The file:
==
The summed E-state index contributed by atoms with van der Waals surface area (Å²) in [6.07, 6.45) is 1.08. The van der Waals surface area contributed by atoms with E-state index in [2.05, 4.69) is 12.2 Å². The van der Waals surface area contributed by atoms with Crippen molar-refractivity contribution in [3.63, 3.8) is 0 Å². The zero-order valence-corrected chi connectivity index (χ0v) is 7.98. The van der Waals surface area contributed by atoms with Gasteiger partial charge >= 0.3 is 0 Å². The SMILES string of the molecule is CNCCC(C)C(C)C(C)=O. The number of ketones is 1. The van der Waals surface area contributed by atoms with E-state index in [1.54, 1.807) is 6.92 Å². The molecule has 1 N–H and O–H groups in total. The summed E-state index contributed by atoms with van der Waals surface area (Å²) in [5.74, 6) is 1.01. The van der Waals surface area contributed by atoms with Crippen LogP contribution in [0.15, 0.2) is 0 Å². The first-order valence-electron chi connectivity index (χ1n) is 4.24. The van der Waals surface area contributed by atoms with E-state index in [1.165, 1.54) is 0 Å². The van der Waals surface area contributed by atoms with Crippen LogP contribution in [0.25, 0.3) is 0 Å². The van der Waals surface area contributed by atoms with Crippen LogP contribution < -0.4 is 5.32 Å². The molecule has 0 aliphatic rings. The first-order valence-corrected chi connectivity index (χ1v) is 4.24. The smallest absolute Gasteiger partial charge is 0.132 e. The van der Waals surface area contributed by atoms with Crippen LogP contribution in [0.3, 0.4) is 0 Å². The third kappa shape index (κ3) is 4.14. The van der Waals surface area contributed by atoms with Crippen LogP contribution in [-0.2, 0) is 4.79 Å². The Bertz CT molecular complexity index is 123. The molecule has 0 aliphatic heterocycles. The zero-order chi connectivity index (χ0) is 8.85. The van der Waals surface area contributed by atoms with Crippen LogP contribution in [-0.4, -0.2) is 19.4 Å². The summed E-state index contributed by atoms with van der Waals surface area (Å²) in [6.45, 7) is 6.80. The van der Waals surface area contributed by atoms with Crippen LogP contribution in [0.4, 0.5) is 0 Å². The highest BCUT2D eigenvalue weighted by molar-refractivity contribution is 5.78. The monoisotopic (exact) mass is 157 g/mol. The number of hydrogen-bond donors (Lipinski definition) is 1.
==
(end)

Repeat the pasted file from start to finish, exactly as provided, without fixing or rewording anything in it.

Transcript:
The summed E-state index contributed by atoms with van der Waals surface area (Å²) in [6.07, 6.45) is 1.08. The van der Waals surface area contributed by atoms with E-state index in [2.05, 4.69) is 12.2 Å². The van der Waals surface area contributed by atoms with Crippen molar-refractivity contribution in [3.63, 3.8) is 0 Å². The zero-order valence-corrected chi connectivity index (χ0v) is 7.98. The van der Waals surface area contributed by atoms with Gasteiger partial charge >= 0.3 is 0 Å². The SMILES string of the molecule is CNCCC(C)C(C)C(C)=O. The number of ketones is 1. The van der Waals surface area contributed by atoms with E-state index in [1.54, 1.807) is 6.92 Å². The molecule has 1 N–H and O–H groups in total. The summed E-state index contributed by atoms with van der Waals surface area (Å²) in [5.74, 6) is 1.01. The van der Waals surface area contributed by atoms with Crippen LogP contribution in [0.15, 0.2) is 0 Å². The first-order valence-electron chi connectivity index (χ1n) is 4.24. The van der Waals surface area contributed by atoms with E-state index in [1.165, 1.54) is 0 Å². The van der Waals surface area contributed by atoms with Crippen LogP contribution in [0.25, 0.3) is 0 Å². The van der Waals surface area contributed by atoms with Crippen LogP contribution < -0.4 is 5.32 Å². The molecule has 0 aliphatic rings. The first-order valence-corrected chi connectivity index (χ1v) is 4.24. The smallest absolute Gasteiger partial charge is 0.132 e. The van der Waals surface area contributed by atoms with Crippen LogP contribution in [0.3, 0.4) is 0 Å². The third kappa shape index (κ3) is 4.14. The van der Waals surface area contributed by atoms with Crippen LogP contribution in [-0.2, 0) is 4.79 Å². The Bertz CT molecular complexity index is 123. The molecule has 0 aliphatic heterocycles. The zero-order chi connectivity index (χ0) is 8.85. The van der Waals surface area contributed by atoms with Crippen LogP contribution in [-0.4, -0.2) is 19.4 Å². The summed E-state index contributed by atoms with van der Waals surface area (Å²) in [6.45, 7) is 6.80. The van der Waals surface area contributed by atoms with Crippen LogP contribution in [0.4, 0.5) is 0 Å². The highest BCUT2D eigenvalue weighted by molar-refractivity contribution is 5.78. The monoisotopic (exact) mass is 157 g/mol. The number of hydrogen-bond donors (Lipinski definition) is 1.